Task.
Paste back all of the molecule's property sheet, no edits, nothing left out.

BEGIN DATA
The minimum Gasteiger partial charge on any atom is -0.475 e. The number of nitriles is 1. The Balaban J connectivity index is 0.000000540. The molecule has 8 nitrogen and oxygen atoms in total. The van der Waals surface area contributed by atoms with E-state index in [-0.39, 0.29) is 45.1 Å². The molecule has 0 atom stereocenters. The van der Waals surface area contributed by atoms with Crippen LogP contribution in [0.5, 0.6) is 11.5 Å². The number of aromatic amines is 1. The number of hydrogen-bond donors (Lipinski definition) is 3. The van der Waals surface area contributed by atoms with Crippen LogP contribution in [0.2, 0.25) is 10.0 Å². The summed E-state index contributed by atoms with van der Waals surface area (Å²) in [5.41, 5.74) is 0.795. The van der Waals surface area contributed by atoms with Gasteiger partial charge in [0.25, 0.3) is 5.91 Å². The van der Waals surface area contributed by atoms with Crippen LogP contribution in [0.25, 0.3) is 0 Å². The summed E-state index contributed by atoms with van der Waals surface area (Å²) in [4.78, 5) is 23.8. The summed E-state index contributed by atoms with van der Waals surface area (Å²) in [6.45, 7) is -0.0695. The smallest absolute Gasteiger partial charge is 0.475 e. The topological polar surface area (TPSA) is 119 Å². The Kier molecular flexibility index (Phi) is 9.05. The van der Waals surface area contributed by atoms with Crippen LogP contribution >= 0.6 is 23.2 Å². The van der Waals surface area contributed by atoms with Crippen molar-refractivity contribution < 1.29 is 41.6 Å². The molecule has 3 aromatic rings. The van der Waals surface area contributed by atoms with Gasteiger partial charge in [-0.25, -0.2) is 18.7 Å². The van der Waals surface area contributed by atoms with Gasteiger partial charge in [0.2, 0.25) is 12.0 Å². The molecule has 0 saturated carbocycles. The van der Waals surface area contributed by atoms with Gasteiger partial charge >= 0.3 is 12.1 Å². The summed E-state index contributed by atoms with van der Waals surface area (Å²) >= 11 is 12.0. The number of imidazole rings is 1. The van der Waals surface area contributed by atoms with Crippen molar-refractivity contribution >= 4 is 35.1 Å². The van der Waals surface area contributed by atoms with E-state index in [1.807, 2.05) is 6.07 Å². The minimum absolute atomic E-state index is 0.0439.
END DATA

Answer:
The minimum Gasteiger partial charge on any atom is -0.475 e. The number of nitriles is 1. The Balaban J connectivity index is 0.000000540. The molecule has 8 nitrogen and oxygen atoms in total. The van der Waals surface area contributed by atoms with E-state index in [-0.39, 0.29) is 45.1 Å². The molecule has 0 atom stereocenters. The van der Waals surface area contributed by atoms with Crippen LogP contribution in [0.5, 0.6) is 11.5 Å². The number of aromatic amines is 1. The number of hydrogen-bond donors (Lipinski definition) is 3. The van der Waals surface area contributed by atoms with Crippen LogP contribution in [0.2, 0.25) is 10.0 Å². The summed E-state index contributed by atoms with van der Waals surface area (Å²) in [5.41, 5.74) is 0.795. The van der Waals surface area contributed by atoms with Gasteiger partial charge in [0.25, 0.3) is 5.91 Å². The van der Waals surface area contributed by atoms with Crippen LogP contribution in [0.25, 0.3) is 0 Å². The summed E-state index contributed by atoms with van der Waals surface area (Å²) in [4.78, 5) is 23.8. The summed E-state index contributed by atoms with van der Waals surface area (Å²) in [6.45, 7) is -0.0695. The smallest absolute Gasteiger partial charge is 0.475 e. The topological polar surface area (TPSA) is 119 Å². The Kier molecular flexibility index (Phi) is 9.05. The van der Waals surface area contributed by atoms with Crippen LogP contribution >= 0.6 is 23.2 Å². The van der Waals surface area contributed by atoms with Crippen molar-refractivity contribution < 1.29 is 41.6 Å². The molecule has 3 aromatic rings. The van der Waals surface area contributed by atoms with Gasteiger partial charge in [-0.25, -0.2) is 18.7 Å². The van der Waals surface area contributed by atoms with Gasteiger partial charge in [0.2, 0.25) is 12.0 Å². The molecule has 0 saturated carbocycles. The van der Waals surface area contributed by atoms with Gasteiger partial charge >= 0.3 is 12.1 Å². The summed E-state index contributed by atoms with van der Waals surface area (Å²) >= 11 is 12.0. The number of imidazole rings is 1. The van der Waals surface area contributed by atoms with Crippen molar-refractivity contribution >= 4 is 35.1 Å². The van der Waals surface area contributed by atoms with E-state index in [1.807, 2.05) is 6.07 Å². The minimum absolute atomic E-state index is 0.0439.